Of course, as you yourselves acknowledge, many challenges still remain. To achieve your vision of a “Xiaokang” society, many disparities need to be bridged -- between rich and poor, old and young, west and east, cities and the countryside, and for ethnic minorities and migrant workers, people living with HIV and others who may face discrimination. China has also launched a national human rights action plan. The United Nations will continue to support you in these endeavours.
Another immediate challenge is to sustain growth in the face of the global economic and financial crisis. Devastating as it has been, the crisis has actually given rise to a number of opportunities, in China and elsewhere. Perhaps the most powerful such opportunity is the chance to create a lower-emission pathway and place our economies on a more sustainable footing.
Green investment can create jobs and help to promote economic recovery. It is also essential for addressing the greatest challenge of our generation: climate change. This morning, I took part in the launch of an ambitious new collaboration between the United Nations and China to roll out energy saving light bulbs across the country. If successful, it will reduce China’s energy use by 8 per cent -- an outcome of truly global significance. Tomorrow, in Shaanxi Province, I will visit an enterprise that is pioneering renewable energy technology.
The transition to a lower-emission, lower-carbon economy is an imperative. There are two ways we can go about it. One is through greater energy efficiency. Sustainable cities are an example of how this can be put into practice.
China has a real advantage in this regard. Over the next 20 years, 350 million Chinese are expected to move from the countryside to cities. You can build sustainable cities from scratch, while much of the rest of the world will have to retro-fit existing cities -- at much greater cost.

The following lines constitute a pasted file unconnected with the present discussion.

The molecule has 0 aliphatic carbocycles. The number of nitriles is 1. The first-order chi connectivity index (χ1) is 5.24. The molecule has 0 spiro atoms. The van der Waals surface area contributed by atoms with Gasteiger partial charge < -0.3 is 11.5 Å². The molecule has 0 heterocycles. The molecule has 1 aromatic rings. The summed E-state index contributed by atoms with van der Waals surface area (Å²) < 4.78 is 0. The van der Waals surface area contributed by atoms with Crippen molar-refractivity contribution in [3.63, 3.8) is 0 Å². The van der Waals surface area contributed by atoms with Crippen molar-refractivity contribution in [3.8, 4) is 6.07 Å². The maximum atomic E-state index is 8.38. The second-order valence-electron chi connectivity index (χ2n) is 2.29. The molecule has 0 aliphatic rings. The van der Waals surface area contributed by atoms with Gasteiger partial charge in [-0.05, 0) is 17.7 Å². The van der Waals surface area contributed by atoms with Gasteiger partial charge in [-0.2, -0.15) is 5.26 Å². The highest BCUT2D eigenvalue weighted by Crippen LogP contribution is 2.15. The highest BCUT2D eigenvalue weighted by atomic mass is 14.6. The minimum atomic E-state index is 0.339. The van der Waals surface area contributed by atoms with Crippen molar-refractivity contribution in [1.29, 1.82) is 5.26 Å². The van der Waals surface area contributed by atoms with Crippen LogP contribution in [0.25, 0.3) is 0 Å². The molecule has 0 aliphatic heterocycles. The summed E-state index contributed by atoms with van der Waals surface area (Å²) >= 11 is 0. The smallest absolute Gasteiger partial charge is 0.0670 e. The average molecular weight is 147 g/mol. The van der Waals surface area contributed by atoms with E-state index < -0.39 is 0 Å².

The other path to a lower-emission economy is through greater use of renewable energy. China is already establishing itself in this area. Your renewable energy investments are second only to Germany’s. With your manufacturing strength, you are well positioned to be a leader in what is shaping up as one of the main global marketplaces of the future.
We are living through an era like no other -- a time of multiple crises. The financial crisis is having a profound and widespread impact. Before that we had the energy crisis and the food crisis. Each one of these is a crisis that we have not seen for many years, even generations. But this time, they are hitting the world all at once. At the same time, we have been facing a development and poverty crisis. There are at least 2 billion people who are suffering from abject poverty.
These trials cry out for a renewed multilateralism. The international community must pool resources and we must pool our wisdom. We need united action. We need the United Nations. And we need countries such as China, and people such as you, to engage with all their creativity and will.
Again, I extend my congratulations on being part of this Advanced Leadership Programme. I look forward to working with you to build a better world for all.